The journey to the U.S. by Greta Thunberg, the 16-year-old Swedish advocate of taking action against climate change, has been widely covered by the major news media. In addition to being a leading actor in the youth climate activists’ movement, Ms. Thunberg evidently delights in catching the attention of people by making startling comments. She told an interviewer in New York City that the smell she encountered there was “indescribable,” much to the delight of her local audience.

Two Tahitian men circa 1870
Two Tahitian men circa 1870 (Photo by Paul-Emile Miot in Wikimedia, in the public domain)

Sweden has not been the only country to produce youthful climate activists. A group of four young Tahitian men recently publicized the importance of combating climate change in their island, and they too used an effective gimmick to help them gain notice. They pushed a wheelbarrow for four days around the perimeter of Tahiti as a way of symbolizing the natural plenty of their island. Two of the major news services in French Polynesia covered the event.

According to a report in Tahiti Infos, the point of the wheelbarrow was their hope that people along the way would fill it with local foods as they took their walk around the island, symbolizing the abundance of their country. They hoped to demonstrate that since they have such plentiful amounts of food, Tahitians didn’t need to use highly polluting oil to bring in more from overseas. Their wheelbarrow gimmick should show the people a way to contribute to a less polluted atmosphere.

Edouard Fritch, Tahitian politician and President of French Polynesia
Edouard Fritch, Tahitian politician and President of French Polynesia (Photo by Denys/Edouard Fritch in Wikimedia, Creative Commons license)

Heimanu, one of the four men, said about the climate crisis (in the wording of the Google translation) “We must act now, right now. It is necessary that the politicians, the governments have to register this, [we] have no more choice.” Antoine, another member of the group, added that the role of the politicians should be to protect the people, especially since the situation is so urgent.

Jason, another member, had taken the same walk back in February. That time around, though without the wheelbarrow, he had proclaimed the same message about climate change. Jason admitted that he had not planned their adventure back in February very well. He and a colleague had gotten lost on the first day out. Darkness had overtaken them without lights and they had to contend with stray dogs, cars that did not see them, and similar mis-adventures.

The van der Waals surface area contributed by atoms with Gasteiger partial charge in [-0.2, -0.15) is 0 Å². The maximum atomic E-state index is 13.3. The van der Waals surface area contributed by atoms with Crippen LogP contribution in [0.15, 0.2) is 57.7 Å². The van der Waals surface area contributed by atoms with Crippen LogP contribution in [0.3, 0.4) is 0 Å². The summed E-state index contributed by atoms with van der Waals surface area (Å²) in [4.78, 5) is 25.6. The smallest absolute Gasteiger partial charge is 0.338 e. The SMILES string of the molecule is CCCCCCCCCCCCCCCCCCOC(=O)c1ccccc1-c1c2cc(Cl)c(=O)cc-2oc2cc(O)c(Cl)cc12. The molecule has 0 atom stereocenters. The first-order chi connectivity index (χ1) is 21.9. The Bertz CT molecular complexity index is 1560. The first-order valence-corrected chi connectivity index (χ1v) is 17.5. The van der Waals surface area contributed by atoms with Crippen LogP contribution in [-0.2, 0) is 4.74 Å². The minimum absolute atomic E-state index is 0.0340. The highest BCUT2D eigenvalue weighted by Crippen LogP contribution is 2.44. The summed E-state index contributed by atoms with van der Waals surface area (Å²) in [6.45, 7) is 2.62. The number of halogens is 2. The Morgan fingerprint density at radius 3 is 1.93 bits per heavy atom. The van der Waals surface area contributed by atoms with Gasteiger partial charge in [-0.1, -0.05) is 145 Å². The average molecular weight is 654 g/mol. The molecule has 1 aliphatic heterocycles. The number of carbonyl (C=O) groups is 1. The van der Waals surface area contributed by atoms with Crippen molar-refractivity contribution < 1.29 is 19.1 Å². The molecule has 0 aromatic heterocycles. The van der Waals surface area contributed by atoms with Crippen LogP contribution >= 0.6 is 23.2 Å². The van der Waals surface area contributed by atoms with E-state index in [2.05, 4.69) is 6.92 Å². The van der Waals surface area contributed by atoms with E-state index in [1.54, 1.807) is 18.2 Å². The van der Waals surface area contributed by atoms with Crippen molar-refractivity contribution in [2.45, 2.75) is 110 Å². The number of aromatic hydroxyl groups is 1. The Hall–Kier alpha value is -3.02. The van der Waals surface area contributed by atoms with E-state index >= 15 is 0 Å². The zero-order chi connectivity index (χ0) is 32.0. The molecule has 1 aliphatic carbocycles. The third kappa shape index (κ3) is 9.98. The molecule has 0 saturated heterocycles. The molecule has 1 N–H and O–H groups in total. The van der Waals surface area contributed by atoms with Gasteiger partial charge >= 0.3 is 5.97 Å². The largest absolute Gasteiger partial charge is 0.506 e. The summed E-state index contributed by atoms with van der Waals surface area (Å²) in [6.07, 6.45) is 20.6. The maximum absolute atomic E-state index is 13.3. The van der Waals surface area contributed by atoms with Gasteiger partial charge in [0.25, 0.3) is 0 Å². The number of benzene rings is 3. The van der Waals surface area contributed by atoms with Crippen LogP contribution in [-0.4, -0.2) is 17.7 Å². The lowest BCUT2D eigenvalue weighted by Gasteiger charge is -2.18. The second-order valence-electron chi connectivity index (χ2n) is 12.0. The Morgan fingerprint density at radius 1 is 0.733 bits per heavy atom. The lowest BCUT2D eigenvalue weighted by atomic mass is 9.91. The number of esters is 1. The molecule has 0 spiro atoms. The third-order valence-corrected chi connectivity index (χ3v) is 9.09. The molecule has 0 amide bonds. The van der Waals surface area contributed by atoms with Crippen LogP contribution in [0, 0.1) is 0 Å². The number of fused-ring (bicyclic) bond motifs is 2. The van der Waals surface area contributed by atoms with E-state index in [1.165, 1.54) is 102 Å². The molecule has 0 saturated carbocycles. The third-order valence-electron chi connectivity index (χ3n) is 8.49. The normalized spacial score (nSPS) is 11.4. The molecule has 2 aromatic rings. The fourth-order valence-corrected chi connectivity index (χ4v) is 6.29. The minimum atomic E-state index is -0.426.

View of Taravao on the coast of Tahiti
View of Taravao on the coast of Tahiti (Photo by FRED in Wikimedia, Creative Commons license)

So this time around he had prepared a detailed itinerary, starting with a 5:00 AM departure from Papeete on Friday, September 13, pushing the wheelbarrow over a 114 km. course for the next four days. They had planned to stay the nights in Taravao, Papara, and Punaauia as they circled the island and returned to the cathedral in the city at 12:00 PM on Monday the 16th. And this time, all four hikers would have headlamps with spare bulbs.

Another reporter found the intrepid walkers at the end of the afternoon on the third day of their journey in Paea, accompanied by some members of an organization called Rainbow Ohana. Jason told that reporter that the walkers were quite satisfied by the turnout they had experienced so far. “People were waiting for us at the edge [of] the road, they helped us a lot. All around the island, people honked and they encouraged us.” They got lots of food donated into their wheelbarrow.

Cathedral of Notre-Dave in Papeete
Cathedral of Notre-Dave in Papeete (Photo by Kajikawa in Wikimedia, Creative Commons license)

The four activists invited everyone to join them on the last few kilometers into the Papeete cathedral. They also invited their fellow Tahitians to join them at a march for nature and the climate in the city the following Saturday, September 21.

“Polynesia will be strongly impacted by climate change in the coming years,” according to the organizers of the big rally on Saturday. “On September 21, at the same time as the rest of the world, Polynesians will demonstrate their willingness to prepare for these changes by declaring [a] state of emergency climate.”